Aged for 10-16 months, rose-hued Ganda has a deliciously deep, mature flavour. Try a few slices with some Limburger cheese bought from Petite Normandie cheese shop.
The Tierenteyn-Verlent mustard shop has been making the condiment since 1790. You can only buy it here, and its recipe is a closely guarded secret.
Beers, bikes and bengals
“Mayor of the Night?” I ask as we enter Café den Turk, supposedly the oldest pub in Ghent. The city’s most venerable watering hole is a contested title, but with its low ceilings and warped wooden beams, den Turk makes a convincing case. Around us there’s a quiet clink as people finish their meals; an obscure chanson française comes from a radio somewhere. “A Mayor of the Night does sound like an exciting title.”
Tall, bespectacled Mong Cocquyt looks at me sceptically. “It’s a stupid title, actually. I just have to make sure all the pubs and bars in Ghent are full of money, and people are so drunk they’re crawling back home on all fours.”
It’s a novel way to say he’s responsible for keeping Ghent’s nightlife thriving, but he’s probably the best man for the job. By day he’s a cartographer and spent three years calling in at every pub in Ghent, Antwerp and Brussels to make a comprehensive map of the three cities’ pubs and bars. As a proud Ghentian through and through, nobody knows the city’s pubs better. “So, we’ll go to all the best pubs in Ghent,” he says. “You have lots of nice restaurants and bars here, but you can find them anywhere in the world. This is the [real] Ghent.”
I don’t know what he’s ordered us, but two glasses of frothy, maple-coloured beer are in his hands. “You see this part here,” he says, pointing to the fluted bottom half of the glass. “You hold this part because it avoids contact with the glass. If you hold the smooth glass at the top then your body heat warms the beer and that’s a sin.”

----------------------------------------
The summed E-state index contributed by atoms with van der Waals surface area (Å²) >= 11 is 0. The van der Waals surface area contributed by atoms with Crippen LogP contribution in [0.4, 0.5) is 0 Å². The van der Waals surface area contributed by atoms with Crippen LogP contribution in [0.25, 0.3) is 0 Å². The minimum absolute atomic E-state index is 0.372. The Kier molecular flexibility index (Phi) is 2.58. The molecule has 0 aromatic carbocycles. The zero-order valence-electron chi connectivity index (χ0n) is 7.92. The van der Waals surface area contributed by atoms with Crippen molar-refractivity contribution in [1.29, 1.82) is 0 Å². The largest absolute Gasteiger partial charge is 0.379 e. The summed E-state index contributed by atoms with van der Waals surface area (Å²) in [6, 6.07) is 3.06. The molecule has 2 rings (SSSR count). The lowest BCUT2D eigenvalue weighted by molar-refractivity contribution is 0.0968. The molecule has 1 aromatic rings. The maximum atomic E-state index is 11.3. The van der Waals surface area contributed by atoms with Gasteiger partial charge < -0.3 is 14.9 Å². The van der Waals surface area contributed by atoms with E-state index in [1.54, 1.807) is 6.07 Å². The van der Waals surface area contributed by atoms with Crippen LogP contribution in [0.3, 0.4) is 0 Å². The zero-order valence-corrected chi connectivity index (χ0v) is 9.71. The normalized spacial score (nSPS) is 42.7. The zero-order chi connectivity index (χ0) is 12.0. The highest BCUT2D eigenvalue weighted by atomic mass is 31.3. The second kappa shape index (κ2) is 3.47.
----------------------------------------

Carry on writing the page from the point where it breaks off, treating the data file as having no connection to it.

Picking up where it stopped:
Life lesson learned, we head out to ’t Dreupelkot, a tiny little bar by the canal. It’s so crowded inside that locals are spilling out on to the street and the air is thick with the smell of hops and liqueur. And the floor is so sticky I find myself walking on the spot just so I don’t get stuck. Bizarrely, it’s wonderful.
I’m handed a shot of Albatross, a strong, sweet lurid liqueur that could have featured in my university days. I prefer the beer.
From there, we wander to our third port of call, in the quiet maze that is the Patershol district, where streets that are quiet by day now simmer with life. We squeeze into ‘t Velootje, a little townhouse clad in flashing lights, street signs and flags. Inside, hundreds of bikes hang from the ceiling of the tiny room and towering piles of boxes and books surround just a handful of benches. Cramped it may be, but ’t Velootje is still buzzing; a dozen or so Ghentians are sipping away to the soundtrack of crackly tunes coming from an iPhone somewhere in the corner. Liewen, the white-bearded owner, eventually emerges from a doorway cradling a Bengal cat.
I say to Mong: “I assume he’s a Ghentian?” He beams: “Ah, yes, he’s my king. He is the real Ghent.”
Published in the Jul/Aug 2018 issue of National Geographic Traveller (UK)